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NCJ Number: 192240 Find in a Library
Title: Sex, Drugs and Drinking: Health Risks in the Social Lives of Young Workers
Journal: Youth Studies Australia  Volume:20  Issue:4  Dated:December 2001  Pages:11-18
Author(s): Jo Lindsay
Editor(s): Sheila Allison
Date Published: December 2001
Page Count: 8
Publisher: http://www.acys.info/ysa 
Type: Report (Study/Research)
Format: Article
Language: English
Country: Australia
Annotation: This article reviews the risk-taking behaviors in the lives of young people in the Melbourne, Australia work force.
Abstract: This Australian study provided insight into the health risks of young people in the work force by documenting patterns of alcohol and drug consumption and sexual health practices among young people under the age of 25 who had entered the work force in traditional industries, such as manufacturing, building and hairdressing, and high growth industries. The study consisted of 393 young workers from 29 companies; 4 training institutions participated in the study. The results demonstrated that young non-professional workers faced certain health risks in their social lives. There were high levels of alcohol and tobacco consumption among young workers. Minority-young workers were identified as using no protection against either STDs or unwanted pregnancies, putting their sexual health at risk. In general, young men engaged in more alcohol and drug use than young women, and higher levels of alcohol and other drug consumption were seen among those in building, manufacturing, and hairdressing than those in other industries. Further research was recommended to explain why these risk-taking practices were so prevalent among young workers. In addition, results suggest the usefulness in targeting public health promotion toward different work cultures and tailoring messages to women and men independently. Tables and references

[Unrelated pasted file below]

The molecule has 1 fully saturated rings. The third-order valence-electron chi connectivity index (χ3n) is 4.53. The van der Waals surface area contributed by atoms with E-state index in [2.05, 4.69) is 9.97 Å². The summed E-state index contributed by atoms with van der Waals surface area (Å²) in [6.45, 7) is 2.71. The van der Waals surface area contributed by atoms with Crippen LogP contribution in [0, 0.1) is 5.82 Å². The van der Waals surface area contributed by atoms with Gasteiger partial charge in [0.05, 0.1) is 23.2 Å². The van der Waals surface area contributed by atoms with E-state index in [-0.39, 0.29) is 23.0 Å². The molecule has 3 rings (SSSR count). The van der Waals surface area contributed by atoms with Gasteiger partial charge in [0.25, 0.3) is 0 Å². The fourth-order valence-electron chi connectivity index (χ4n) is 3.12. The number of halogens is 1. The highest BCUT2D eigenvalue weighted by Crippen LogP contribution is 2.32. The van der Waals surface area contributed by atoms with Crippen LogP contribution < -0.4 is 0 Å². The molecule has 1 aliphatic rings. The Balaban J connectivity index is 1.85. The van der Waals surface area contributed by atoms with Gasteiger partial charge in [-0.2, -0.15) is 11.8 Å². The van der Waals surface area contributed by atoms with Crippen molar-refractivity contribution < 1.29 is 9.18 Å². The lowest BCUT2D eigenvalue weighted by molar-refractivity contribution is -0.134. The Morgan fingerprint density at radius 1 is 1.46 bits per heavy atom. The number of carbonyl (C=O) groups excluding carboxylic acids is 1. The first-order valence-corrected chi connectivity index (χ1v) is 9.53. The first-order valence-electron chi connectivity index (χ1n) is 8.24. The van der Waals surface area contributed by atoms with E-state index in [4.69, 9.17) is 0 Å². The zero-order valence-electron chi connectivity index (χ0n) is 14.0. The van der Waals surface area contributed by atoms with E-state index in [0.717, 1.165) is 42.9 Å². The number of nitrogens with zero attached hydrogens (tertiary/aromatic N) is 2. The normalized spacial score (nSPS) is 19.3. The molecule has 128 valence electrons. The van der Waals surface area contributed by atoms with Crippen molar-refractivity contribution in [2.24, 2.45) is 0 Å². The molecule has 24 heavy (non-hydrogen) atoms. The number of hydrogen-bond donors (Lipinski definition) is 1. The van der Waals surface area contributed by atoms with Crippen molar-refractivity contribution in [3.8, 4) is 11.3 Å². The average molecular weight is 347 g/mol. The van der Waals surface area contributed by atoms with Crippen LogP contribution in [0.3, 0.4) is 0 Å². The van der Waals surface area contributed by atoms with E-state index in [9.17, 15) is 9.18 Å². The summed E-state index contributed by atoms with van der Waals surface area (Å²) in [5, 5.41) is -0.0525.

Main Term(s): Risk taking behavior
Index Term(s): Alcohol abuse; Australia; Behavior patterns; Drug abuse; Employment-crime relationships; Juvenile drug abusers; Occupational safety and health; Sexual behavior; Sexually transmitted diseases; Youth employment
To cite this abstract, use the following link:
http://www.ncjrs.gov/App/publications/abstract.aspx?ID=192240

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